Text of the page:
Those having skill in the art will recognize that surface finish is critical on low speed gears for developing better lambda ratio (a ratio of oil film thickness to the surface roughness on the gear tooth surface). The smoother the tooth surface is, the bigger the lambda ratio and subsequently the gear surface durability. One of the advantages of the invention is that it creates a tooth surface that can achieve higher lambda ratio in the slow speed final drive sun gears. For pinion gears of planetary final drives the isotropic process is continued until the gear tooth flanks attain a maximum roughness (Ra) of 10 micro-inches (measured in the profile direction). It has been found that gears such as those described above will attain the desired smoothness after approximately 40 minutes, however those having skill in the art will recognize that the time required will vary depending on the chemical and vibratory media used as well as the amount of vibration and may further vary depending on the characteristics of the particular part being treated.
Based on laboratory test results in several final drive applications, the above-described invention provides a minimum of five times increased life. Resulting in a significant increase in planetary gear reliability—a common problem on many drive train products. Thus the need to increase the size of planetary gears for increased power is obviated, resulting in less costly gears. The invention provides the increased life by changing the sun and planet gear finishing processes, leaving the overall package size and other components identical. The total life improvement has potential to be even more than five times.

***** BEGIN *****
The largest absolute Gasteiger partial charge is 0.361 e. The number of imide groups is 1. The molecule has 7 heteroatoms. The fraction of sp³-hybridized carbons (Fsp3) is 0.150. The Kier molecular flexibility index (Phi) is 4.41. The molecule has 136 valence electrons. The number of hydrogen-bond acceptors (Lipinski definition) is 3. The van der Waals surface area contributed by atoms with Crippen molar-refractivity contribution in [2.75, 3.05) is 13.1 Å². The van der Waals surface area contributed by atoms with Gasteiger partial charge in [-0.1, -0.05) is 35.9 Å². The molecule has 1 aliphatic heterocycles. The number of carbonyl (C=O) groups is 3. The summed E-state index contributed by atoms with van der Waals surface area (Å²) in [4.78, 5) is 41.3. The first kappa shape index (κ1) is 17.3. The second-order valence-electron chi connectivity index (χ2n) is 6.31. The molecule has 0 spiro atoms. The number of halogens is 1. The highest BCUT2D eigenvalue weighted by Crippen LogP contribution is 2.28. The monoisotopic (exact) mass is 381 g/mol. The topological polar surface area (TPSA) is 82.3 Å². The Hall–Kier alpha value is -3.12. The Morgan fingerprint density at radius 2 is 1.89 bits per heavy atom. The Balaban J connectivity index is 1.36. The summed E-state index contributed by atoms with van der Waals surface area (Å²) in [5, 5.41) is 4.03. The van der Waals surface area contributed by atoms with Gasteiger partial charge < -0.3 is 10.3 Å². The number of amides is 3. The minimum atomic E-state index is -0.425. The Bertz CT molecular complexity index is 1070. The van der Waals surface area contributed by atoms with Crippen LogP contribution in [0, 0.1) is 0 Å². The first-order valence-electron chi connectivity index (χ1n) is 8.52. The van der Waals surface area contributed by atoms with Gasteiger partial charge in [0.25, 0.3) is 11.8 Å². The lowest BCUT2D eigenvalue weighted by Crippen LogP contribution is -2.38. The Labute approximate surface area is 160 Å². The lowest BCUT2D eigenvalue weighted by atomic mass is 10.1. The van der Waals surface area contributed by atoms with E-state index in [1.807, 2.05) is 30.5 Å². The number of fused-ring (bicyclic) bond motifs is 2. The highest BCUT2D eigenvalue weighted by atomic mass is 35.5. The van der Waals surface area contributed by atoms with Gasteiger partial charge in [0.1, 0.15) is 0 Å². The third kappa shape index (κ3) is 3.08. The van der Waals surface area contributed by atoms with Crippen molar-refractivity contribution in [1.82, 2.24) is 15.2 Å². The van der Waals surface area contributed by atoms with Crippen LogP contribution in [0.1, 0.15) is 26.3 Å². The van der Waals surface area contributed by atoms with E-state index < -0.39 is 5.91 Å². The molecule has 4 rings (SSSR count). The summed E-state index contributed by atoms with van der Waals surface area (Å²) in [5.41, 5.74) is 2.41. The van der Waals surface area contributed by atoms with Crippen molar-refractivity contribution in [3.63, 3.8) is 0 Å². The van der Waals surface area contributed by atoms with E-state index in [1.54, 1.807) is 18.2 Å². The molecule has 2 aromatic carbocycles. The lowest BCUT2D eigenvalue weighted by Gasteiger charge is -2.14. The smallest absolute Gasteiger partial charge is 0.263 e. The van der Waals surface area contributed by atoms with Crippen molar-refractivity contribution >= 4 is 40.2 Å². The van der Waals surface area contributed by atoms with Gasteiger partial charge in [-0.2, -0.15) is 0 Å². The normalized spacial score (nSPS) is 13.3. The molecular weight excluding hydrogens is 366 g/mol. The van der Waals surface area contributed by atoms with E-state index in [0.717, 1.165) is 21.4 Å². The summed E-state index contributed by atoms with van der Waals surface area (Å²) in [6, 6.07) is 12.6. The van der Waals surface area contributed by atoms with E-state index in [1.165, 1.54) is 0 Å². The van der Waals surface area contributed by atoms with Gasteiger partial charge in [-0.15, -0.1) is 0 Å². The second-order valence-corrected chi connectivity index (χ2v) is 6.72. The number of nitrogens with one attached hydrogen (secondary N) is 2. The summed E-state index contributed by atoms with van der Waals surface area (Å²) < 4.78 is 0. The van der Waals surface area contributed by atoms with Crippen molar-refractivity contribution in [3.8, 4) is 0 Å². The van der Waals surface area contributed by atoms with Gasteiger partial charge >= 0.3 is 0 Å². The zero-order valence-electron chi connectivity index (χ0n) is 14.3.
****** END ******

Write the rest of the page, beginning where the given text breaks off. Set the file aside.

Thus it can be seen that the objects of the invention have been satisfied by the structure presented above. While in accordance with the patent statutes, only the best mode and preferred embodiment of the invention has been presented and described in detail, it is not intended to be exhaustive or to limit the invention to the precise form disclosed. Obvious modifications or variations are possible in light of the above teachings. The embodiment was chosen and described to provide the best illustration of the principles of the invention and its practical application to thereby enable one of ordinary skill in the art to utilize the invention in various embodiments and with various modifications as are suited to the particular use contemplated. All such modifications and variations are within the scope of the invention as determined by the appended claims when interpreted in accordance with the breadth to which they are fairly and legally entitled.
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|U.S. Classification||451/33, 451/34, 451/47, 451/57, 451/54, 451/37, 451/55, 451/35|
|Cooperative Classification||Y10T29/49462, B23P9/00, B24B1/04, B24B31/06, B23P15/14|
|European Classification||B24B31/06, B24B1/04, B23P15/14, B23P9/00|
|Aug 11, 2005||AS||Assignment|
Owner name: DEERE & COMPANY, ILLINOIS
Free format text: ASSIGNMENT OF ASSIGNORS INTEREST;ASSIGNORS:CISEK, ROMAN;FINN, JEFFREY BRENGLE;REEL/FRAME:016885/0879
Effective date: 20050808
|May 22, 2015||FPAY||Fee payment|
Year of fee payment: 4